Mohawkite is a rare copper mixture found in only one place, on the Keweenaw Peninsula of Michigan. It was first discovered around 1900 in the Mohawk copper mine, which is where it got its name.
Colors & Patterns
Mohawkite is one of those beautiful materials that stand out for its desirable natural metallic designs, much like Josephine’s Crown, or gold in quartz.
Its colors range from metallic yellow to grey, and at times it has a blueish-green tarnish. The coloring comes from its two main ingredients, algodonite, and domeykite, both arsenic-rich copper minerals. Most have a beautiful spiderwebbing pattern, while other nuggets can be solid metallic. The most desirable pieces used in lapidary are the mixed metallics in quartz.
Where to Find Mohawkite
Mohawkite is becoming quite scarce to find, but it still tends to occasionally appear at shows or online sales. Much of what you find is very visible on the outside, being able to see if it has a good mixture of host stone with copper minerals, or if it's pure algodonite & domeykite.
Before working with this material, be prepared to use all protective measures when cutting and cabbing, as this type of material contains arsenic. Most lapidaries use N95 masks and eye protection. I prefer to use a mask with a high rating of protection, using a P100 half-face mask.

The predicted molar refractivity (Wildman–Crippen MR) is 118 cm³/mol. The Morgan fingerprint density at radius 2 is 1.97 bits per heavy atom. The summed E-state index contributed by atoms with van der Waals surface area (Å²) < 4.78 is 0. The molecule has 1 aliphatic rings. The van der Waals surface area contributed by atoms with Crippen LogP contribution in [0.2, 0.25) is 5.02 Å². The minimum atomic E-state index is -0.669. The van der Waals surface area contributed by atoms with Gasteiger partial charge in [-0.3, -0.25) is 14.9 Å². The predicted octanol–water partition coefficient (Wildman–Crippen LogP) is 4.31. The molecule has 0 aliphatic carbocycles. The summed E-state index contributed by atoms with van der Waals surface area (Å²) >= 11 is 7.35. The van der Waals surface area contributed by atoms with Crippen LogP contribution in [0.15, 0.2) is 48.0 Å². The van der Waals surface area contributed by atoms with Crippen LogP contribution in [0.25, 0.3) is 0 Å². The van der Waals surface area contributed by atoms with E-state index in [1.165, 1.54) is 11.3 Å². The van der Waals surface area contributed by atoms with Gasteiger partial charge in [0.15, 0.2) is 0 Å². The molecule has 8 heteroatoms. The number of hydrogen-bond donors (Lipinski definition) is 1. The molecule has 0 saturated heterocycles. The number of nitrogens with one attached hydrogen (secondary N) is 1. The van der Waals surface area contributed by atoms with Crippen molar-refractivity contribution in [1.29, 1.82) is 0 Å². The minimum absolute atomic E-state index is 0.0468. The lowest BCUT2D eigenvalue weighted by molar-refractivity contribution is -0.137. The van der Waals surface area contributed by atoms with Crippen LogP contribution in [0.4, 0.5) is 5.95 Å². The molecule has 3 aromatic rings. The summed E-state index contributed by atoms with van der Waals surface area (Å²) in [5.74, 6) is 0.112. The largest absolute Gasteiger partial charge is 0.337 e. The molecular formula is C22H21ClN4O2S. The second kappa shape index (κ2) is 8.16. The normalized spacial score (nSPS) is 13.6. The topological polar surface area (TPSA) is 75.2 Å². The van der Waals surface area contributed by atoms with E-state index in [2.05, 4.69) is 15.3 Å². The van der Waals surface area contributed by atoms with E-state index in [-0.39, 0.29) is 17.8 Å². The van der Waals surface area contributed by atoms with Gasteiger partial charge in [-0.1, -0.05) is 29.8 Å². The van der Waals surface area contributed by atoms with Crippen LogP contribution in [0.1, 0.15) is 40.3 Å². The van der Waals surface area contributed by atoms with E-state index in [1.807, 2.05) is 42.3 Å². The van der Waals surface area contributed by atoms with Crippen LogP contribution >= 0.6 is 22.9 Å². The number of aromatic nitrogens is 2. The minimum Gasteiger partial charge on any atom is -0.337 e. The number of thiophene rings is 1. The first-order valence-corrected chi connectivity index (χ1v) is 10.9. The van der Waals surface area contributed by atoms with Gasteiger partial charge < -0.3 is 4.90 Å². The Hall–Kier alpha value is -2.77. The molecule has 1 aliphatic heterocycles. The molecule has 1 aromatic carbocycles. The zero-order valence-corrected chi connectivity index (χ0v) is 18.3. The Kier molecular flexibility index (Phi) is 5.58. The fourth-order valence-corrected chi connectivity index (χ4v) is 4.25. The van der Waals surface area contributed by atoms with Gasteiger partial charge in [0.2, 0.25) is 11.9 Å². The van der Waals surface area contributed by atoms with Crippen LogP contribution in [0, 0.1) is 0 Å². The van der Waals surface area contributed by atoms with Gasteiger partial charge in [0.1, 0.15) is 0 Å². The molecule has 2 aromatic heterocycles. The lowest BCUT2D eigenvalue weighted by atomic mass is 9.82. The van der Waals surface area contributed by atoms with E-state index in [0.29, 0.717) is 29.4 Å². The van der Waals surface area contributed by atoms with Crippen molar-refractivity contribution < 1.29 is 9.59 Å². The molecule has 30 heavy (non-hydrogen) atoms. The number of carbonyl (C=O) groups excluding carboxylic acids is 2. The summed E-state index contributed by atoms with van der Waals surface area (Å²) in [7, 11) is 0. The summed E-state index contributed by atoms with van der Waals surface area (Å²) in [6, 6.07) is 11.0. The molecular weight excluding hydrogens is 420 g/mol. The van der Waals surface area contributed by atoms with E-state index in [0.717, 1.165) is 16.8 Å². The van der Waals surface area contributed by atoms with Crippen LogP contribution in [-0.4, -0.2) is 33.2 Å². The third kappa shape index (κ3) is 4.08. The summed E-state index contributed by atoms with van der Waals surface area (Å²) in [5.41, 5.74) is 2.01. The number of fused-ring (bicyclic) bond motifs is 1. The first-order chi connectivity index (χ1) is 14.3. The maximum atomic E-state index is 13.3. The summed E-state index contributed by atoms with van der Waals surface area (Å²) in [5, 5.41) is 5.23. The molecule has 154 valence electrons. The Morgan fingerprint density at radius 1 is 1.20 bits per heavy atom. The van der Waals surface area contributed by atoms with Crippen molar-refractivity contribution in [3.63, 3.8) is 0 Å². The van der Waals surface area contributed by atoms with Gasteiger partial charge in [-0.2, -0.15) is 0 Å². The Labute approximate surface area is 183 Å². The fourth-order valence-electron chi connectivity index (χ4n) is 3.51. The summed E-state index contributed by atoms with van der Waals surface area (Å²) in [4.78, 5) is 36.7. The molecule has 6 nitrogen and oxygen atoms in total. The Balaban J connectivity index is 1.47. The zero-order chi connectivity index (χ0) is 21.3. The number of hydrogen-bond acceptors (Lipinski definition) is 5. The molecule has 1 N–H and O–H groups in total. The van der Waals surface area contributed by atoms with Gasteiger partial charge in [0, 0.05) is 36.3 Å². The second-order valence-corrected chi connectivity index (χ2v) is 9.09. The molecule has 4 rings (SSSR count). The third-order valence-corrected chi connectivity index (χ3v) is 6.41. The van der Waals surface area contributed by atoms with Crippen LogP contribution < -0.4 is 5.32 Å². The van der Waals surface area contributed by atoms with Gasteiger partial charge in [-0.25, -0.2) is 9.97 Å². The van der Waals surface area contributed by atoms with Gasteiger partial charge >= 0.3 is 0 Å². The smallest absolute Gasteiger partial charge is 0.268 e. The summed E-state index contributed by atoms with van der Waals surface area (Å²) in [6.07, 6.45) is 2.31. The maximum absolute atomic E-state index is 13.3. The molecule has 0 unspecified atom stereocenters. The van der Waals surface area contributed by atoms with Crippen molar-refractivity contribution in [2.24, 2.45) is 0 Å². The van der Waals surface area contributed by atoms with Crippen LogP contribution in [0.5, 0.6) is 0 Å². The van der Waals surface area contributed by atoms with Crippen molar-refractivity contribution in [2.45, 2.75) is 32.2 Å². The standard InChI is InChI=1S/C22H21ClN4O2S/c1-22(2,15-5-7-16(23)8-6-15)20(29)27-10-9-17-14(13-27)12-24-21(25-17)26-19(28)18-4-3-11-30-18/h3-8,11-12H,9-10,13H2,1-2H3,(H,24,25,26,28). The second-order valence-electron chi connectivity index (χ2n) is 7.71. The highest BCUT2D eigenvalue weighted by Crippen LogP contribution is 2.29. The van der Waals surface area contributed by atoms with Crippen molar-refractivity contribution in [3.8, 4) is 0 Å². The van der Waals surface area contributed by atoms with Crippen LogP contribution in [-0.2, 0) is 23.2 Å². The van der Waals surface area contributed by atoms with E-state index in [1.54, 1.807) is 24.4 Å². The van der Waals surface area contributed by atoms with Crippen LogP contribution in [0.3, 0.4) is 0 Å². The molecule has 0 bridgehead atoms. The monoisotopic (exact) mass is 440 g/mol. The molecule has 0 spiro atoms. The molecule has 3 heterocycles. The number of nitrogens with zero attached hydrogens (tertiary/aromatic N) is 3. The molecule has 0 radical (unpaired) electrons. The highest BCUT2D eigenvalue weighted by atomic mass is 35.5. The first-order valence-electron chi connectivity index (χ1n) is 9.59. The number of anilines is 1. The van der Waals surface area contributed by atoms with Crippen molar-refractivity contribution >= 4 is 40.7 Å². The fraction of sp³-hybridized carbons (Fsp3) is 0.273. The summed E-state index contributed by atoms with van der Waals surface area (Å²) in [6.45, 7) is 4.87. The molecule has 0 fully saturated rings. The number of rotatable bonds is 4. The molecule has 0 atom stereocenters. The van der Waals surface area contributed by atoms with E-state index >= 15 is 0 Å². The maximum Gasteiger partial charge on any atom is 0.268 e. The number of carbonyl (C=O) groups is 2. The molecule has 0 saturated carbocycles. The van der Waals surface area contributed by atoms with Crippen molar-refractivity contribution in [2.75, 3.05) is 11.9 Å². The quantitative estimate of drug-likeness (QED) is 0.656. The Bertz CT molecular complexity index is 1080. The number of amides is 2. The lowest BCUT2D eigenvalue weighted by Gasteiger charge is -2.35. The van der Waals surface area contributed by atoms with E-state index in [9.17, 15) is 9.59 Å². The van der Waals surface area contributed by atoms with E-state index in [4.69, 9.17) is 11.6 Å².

Be sure to always have water running on your machines at all times, this type and other materials with potentially dangerous ingredients should never be cabbed dry, allowing the dust to go airborne. Another tip would be to always consider showering right after, even though you may have water running on the machines, the mist that gets generated will still have microparticles that can collect in your hair.
When starting out cutting slabs, there really isn’t any correct direction, as it will yield a continuous pattern throughout the stone, whether solid metallic or mixed with quartz matrix.
The cabbing process is relatively simple. Mohawkite isn’t very hard, so you can quickly shape and dome your cabs on the 80-grit wheel, and then smooth it all out on a 140-soft resin or 220-steel wheel.
The main portion of your work will be done at the 280 grit stage. This is where you will take your time to make sure there are no flat spots or any remaining scratches before moving on.
You may see micro swirls in the metallic areas which are okay. This will get removed as you go along. After running through your typical setup, you should be able to complete your cab at the 14k grit wheel, leaving a beautifully polished cab.
At this point, you can add additional polishes with Zam polishing compounds, or jewelers rouge. Some lapidaries like to be a little more protective and seal the cab afterward to keep it from tarnishing and protect it from the arsenic within. Most of the time if the stone is further designed by a silversmith or wire wrapped, it shouldn’t be much of an issue as it won’t have any contact with the skin of the person wearing it. Others like to take that added caution and seal it, with either lacquer, 330 epoxy, or even Opticom.
This story about mohawkite appeared in Rock & Gem magazine. Click here to subscribe. Story by Russ Kaniuth.